BLVR: To date, you’ve written and performed live underscores for three movies. While this has usually been done for silent films in the past, you were among the first to compose new scores for more contemporary pictures. From a compositional standpoint, how do you approach writing music for a film that already has a soundtrack?
DT: First and foremost, we try not to get in the way! Then we try to enhance or fix or extend the vision and poetry of what is, or should be, there. Lower budget films are a whole lot easier to work with—there are fewer scene changes. It Came From Outer Space being a relatively big budget Hollywood film is the hardest to work with. X is easier. Carnival of Souls is easier yet, and filled with great character actors, particularly the land lady, who I have real affection for. Strangely, the one person I don’t have affection for is Mary. I have always wondered if that was intentional.
BLVR: So what was it specifically about, say, X: The Man With the X-Ray Eyes and It Came from Outer Space that attracted you?
DT: Well, I like them but there are also very powerful ideas in both those films that captivated me. In It Came From Outer Space, the remnants of Bradbury’s poetry and particularly the notion of the alien traveling the telephone wires.
In X, the final non-scene in which, I’m sure at one point, included the now-eyeless Ray Milland screaming, “I can still see!” Evidently, Steven Spielberg has said there was supposed to be such a scene. With all due respect to Mr. Spielberg, I knew that as a kid when I first saw it.
[Author’s note: While touring with the film in 2005, Thomas made a point of shouting out the famously unused final line himself as the film came to a close.]
Ray Milland in X
BLVR: Are there any directors or actors you hold in particular esteem?
DT: Orson Welles has had the greatest impact on my “career.” The BBC Panorama interview I had on VHS tape for years and watched often until the VHS machine packed it in.
BLVR: The connection seems obvious. Like you, Welles was a brilliant outsider, a multi-talented maverick and innovator, an artist with a singular style and vision, and so one who was forced to work independently to get that vision out there unmolested by corporate studio idiocy—though that came with pitfalls of its own. Apart from those very broad strokes, could you describe in a bit more detail how Welles has influenced your work and you personally?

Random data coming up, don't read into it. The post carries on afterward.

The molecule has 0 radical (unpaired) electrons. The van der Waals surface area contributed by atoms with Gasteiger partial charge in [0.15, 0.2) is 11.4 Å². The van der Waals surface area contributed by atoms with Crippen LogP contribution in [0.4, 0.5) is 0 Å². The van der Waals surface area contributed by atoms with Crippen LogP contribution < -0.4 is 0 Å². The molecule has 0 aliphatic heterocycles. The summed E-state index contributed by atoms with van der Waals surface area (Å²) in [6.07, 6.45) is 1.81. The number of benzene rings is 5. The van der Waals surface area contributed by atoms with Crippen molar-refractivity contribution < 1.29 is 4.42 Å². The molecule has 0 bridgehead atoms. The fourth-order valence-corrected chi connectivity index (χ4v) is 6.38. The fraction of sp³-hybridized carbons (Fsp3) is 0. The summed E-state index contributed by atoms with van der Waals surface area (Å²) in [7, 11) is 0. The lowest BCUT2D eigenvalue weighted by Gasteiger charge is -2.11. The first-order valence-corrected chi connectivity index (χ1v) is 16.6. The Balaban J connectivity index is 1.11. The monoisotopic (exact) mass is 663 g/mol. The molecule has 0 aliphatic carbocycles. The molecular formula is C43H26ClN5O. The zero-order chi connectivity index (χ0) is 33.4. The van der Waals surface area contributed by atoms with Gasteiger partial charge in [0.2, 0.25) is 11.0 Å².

DT: I found his ideas inspiring in one way or another. He also seemed to have a firm grasp on “just getting on with it.” I like his narrative angles. Lady From Shanghai is really all about that shot where the camera is looking down on the “target practice” guy with the sea raging below, as well as Welles’ walk/dialogue away from the Hall Of Mirrors and his stumbling through the revolving tube—the body shape he adopts. I’m a big fan of Macbeth and Touch Of Evil—well, all of them. I love the stills and story that remain from the first cut of Magnificent Ambersons—it’s like Brian Wilson’s lost ‘Smile’ album—perfect because it can only exist in the imagination where everything is purer and clearer. And I am inspired by his spirit in the face of everything he faced. I understand him. I should have played him in that biopic!
BLVR: Also like Welles, you’ve done a bit of theater work, writing and directing the 1998 improvisational opera Mirror Man and Bring Me the Head of Ubu Roi, you’re 2008 musical adaptation of Alfred Jarry’s Absurdist play. Do you have any interest in moving into film yourself?
DT: I suspect I would like certain aspects of film making but detest the restrictions of the medium. I like to change things too much, to fix things, and film is not really suited to that. I’m also a firm believer in the Alfred Hitchcock dictum that the thing wrong with filmmaking is the actors. I thrive on chaos, again not a real good trait when you’ve got crews standing there on the clock. Throw me into a disaster and I will excel. Throw me into a well-ordered environment and I will do my best to turn it into chaos out of nothing more than willfulness. Also the other big problem with a film is that it starts, something happens (even if it’s nothing) and it ends. The notion of an ending irritates me. Big flaw. I like messes. One huge mess in which to interweave meaning and revelation. Sort of like Real Life.
Jim Knipfel is the author of Quitting the Nairobi Trio, Noogie’s Time to Shine, and These Children Who Come at You With Knives, among several others. His most recent novel, Residue, was released by Red Hen Press in 2015, and his weekly column, “Slackjaw,” has appeared in one publication or another since 1987.